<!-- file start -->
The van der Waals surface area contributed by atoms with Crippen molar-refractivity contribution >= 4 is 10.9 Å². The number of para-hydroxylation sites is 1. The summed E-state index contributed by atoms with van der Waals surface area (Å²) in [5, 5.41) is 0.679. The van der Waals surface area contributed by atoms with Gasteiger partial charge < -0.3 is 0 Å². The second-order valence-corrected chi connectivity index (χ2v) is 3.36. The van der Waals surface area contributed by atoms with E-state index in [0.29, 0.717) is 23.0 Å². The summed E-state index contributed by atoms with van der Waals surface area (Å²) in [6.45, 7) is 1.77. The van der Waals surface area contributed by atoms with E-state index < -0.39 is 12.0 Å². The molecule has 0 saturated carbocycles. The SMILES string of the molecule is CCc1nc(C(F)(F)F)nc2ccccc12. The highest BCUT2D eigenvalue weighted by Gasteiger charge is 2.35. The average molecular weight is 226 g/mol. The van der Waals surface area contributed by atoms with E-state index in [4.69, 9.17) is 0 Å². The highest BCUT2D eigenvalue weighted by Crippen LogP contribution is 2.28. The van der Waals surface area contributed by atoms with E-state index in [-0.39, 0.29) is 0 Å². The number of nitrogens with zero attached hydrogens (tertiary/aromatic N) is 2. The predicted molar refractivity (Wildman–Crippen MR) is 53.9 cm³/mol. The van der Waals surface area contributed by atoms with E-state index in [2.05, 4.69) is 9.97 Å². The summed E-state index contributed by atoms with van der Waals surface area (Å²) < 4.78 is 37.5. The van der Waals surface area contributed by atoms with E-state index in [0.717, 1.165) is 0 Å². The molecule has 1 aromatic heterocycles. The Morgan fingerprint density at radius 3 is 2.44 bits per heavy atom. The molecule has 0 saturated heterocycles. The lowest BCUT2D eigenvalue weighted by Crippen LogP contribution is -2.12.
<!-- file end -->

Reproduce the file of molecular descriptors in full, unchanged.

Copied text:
The van der Waals surface area contributed by atoms with Crippen molar-refractivity contribution >= 4 is 10.9 Å². The number of para-hydroxylation sites is 1. The summed E-state index contributed by atoms with van der Waals surface area (Å²) in [5, 5.41) is 0.679. The van der Waals surface area contributed by atoms with Gasteiger partial charge < -0.3 is 0 Å². The second-order valence-corrected chi connectivity index (χ2v) is 3.36. The van der Waals surface area contributed by atoms with E-state index in [0.29, 0.717) is 23.0 Å². The summed E-state index contributed by atoms with van der Waals surface area (Å²) in [6.45, 7) is 1.77. The van der Waals surface area contributed by atoms with E-state index < -0.39 is 12.0 Å². The molecule has 0 saturated carbocycles. The SMILES string of the molecule is CCc1nc(C(F)(F)F)nc2ccccc12. The highest BCUT2D eigenvalue weighted by Gasteiger charge is 2.35. The average molecular weight is 226 g/mol. The van der Waals surface area contributed by atoms with E-state index in [4.69, 9.17) is 0 Å². The highest BCUT2D eigenvalue weighted by Crippen LogP contribution is 2.28. The van der Waals surface area contributed by atoms with E-state index in [-0.39, 0.29) is 0 Å². The number of nitrogens with zero attached hydrogens (tertiary/aromatic N) is 2. The predicted molar refractivity (Wildman–Crippen MR) is 53.9 cm³/mol. The van der Waals surface area contributed by atoms with E-state index in [2.05, 4.69) is 9.97 Å². The summed E-state index contributed by atoms with van der Waals surface area (Å²) < 4.78 is 37.5. The van der Waals surface area contributed by atoms with E-state index in [0.717, 1.165) is 0 Å². The molecule has 1 aromatic heterocycles. The Morgan fingerprint density at radius 3 is 2.44 bits per heavy atom. The molecule has 0 saturated heterocycles. The lowest BCUT2D eigenvalue weighted by Crippen LogP contribution is -2.12.